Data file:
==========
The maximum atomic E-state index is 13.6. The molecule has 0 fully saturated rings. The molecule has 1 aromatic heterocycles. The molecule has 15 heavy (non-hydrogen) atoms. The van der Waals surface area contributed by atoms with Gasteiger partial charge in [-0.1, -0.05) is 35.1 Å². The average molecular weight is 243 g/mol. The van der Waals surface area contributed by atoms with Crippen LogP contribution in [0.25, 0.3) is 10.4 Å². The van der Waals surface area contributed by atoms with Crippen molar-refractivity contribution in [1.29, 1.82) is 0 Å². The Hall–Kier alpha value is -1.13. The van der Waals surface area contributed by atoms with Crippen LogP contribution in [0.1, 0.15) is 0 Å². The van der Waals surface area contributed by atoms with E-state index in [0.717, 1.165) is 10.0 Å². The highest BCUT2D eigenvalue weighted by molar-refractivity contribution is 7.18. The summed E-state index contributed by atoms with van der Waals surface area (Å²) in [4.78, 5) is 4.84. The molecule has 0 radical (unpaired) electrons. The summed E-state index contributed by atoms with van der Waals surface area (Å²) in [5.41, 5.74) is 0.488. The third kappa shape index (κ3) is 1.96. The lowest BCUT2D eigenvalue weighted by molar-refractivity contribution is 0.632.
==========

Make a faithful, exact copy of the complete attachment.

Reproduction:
The maximum atomic E-state index is 13.6. The molecule has 0 fully saturated rings. The molecule has 1 aromatic heterocycles. The molecule has 15 heavy (non-hydrogen) atoms. The van der Waals surface area contributed by atoms with Gasteiger partial charge in [-0.1, -0.05) is 35.1 Å². The average molecular weight is 243 g/mol. The van der Waals surface area contributed by atoms with Crippen LogP contribution in [0.25, 0.3) is 10.4 Å². The van der Waals surface area contributed by atoms with Crippen molar-refractivity contribution in [1.29, 1.82) is 0 Å². The Hall–Kier alpha value is -1.13. The van der Waals surface area contributed by atoms with Crippen LogP contribution in [0.1, 0.15) is 0 Å². The van der Waals surface area contributed by atoms with E-state index in [0.717, 1.165) is 10.0 Å². The highest BCUT2D eigenvalue weighted by molar-refractivity contribution is 7.18. The summed E-state index contributed by atoms with van der Waals surface area (Å²) in [4.78, 5) is 4.84. The molecule has 0 radical (unpaired) electrons. The summed E-state index contributed by atoms with van der Waals surface area (Å²) in [5.41, 5.74) is 0.488. The third kappa shape index (κ3) is 1.96. The lowest BCUT2D eigenvalue weighted by molar-refractivity contribution is 0.632.